Before we forget the recent flap concerning the “Sisters of Perpetual Indulgence” and the LA Dodgers, I have to give a shout out to the thousands of nuns throughout history whom have served God with faith, dedication, and sacrificial love. In my new book, HOW THE SAINTS SHAPED HISTORY, I discuss many of them – European and American – who have leavened our history.

Let me begin on a personal note: my affection and admiration for Sr. M. Georgia, CSC, my high school English teacher. She died last November at age 99, after 81 years as a Sister of the Holy Cross. What a remarkable woman of faith, a faith that transcended her business-like demeanor. Maybe that is what inspired me: a kind, caring woman who embraced the truth but who was not sentimental. It gave her faith an authenticity that strengthened mine. She was intelligent and well-educated, as so many of the Holy Cross nuns were. It was Sr. Georgia who made Shakespeare come alive for me and who introduced me to C.S. Lewis’s Chronicles of Narnia. When post-Vatican II turmoil raged around her, she persevered and served as a teacher, writer, and jail minister. Small in stature, Sr. Georgia was all the best in a nun, and a huge contrast to those whom the Dodger organization honored last month.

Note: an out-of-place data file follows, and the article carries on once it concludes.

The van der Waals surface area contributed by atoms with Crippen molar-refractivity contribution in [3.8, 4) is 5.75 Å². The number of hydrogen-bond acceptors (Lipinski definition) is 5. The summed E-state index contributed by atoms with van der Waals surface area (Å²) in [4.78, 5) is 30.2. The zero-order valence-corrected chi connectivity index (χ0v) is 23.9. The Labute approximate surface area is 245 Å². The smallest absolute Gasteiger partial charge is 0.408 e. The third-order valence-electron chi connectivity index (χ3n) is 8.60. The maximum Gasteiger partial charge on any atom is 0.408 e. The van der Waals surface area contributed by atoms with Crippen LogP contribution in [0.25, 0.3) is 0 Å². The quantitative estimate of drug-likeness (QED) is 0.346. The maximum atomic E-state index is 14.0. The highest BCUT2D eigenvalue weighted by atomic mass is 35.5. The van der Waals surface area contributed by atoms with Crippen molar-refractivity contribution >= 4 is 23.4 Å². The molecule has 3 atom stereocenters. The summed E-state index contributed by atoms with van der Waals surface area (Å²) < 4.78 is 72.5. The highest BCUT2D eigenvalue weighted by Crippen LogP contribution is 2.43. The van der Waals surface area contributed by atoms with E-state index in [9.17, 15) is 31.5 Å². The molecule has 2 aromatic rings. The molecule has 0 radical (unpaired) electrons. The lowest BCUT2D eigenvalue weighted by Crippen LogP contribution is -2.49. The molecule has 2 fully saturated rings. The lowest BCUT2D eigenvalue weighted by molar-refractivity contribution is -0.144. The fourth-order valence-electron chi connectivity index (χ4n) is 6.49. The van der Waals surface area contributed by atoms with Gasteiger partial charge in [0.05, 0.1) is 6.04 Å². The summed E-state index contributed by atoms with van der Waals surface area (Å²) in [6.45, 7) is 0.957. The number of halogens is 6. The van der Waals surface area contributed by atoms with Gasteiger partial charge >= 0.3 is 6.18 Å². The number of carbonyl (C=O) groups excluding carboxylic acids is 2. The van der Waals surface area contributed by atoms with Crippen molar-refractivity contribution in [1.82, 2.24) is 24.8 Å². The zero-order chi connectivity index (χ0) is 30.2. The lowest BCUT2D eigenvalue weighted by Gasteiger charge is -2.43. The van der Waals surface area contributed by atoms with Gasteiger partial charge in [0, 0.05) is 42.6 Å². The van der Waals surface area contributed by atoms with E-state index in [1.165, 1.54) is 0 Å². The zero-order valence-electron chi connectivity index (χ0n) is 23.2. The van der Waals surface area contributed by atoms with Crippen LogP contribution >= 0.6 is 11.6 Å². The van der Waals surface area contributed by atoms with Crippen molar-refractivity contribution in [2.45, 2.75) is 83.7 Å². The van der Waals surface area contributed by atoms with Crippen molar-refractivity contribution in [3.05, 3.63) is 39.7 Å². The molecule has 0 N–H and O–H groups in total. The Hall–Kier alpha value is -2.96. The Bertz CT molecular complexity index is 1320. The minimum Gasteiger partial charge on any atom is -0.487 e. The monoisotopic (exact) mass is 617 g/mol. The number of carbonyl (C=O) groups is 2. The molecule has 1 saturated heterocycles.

Among the sainted nuns I discuss in my book, I want to mention here two who served heroically in America: St. Elizabeth Ann Seton and St. Frances Cabrini. They are justifiably well-known representatives of the countless self-sacrificing nuns who ministered in this country.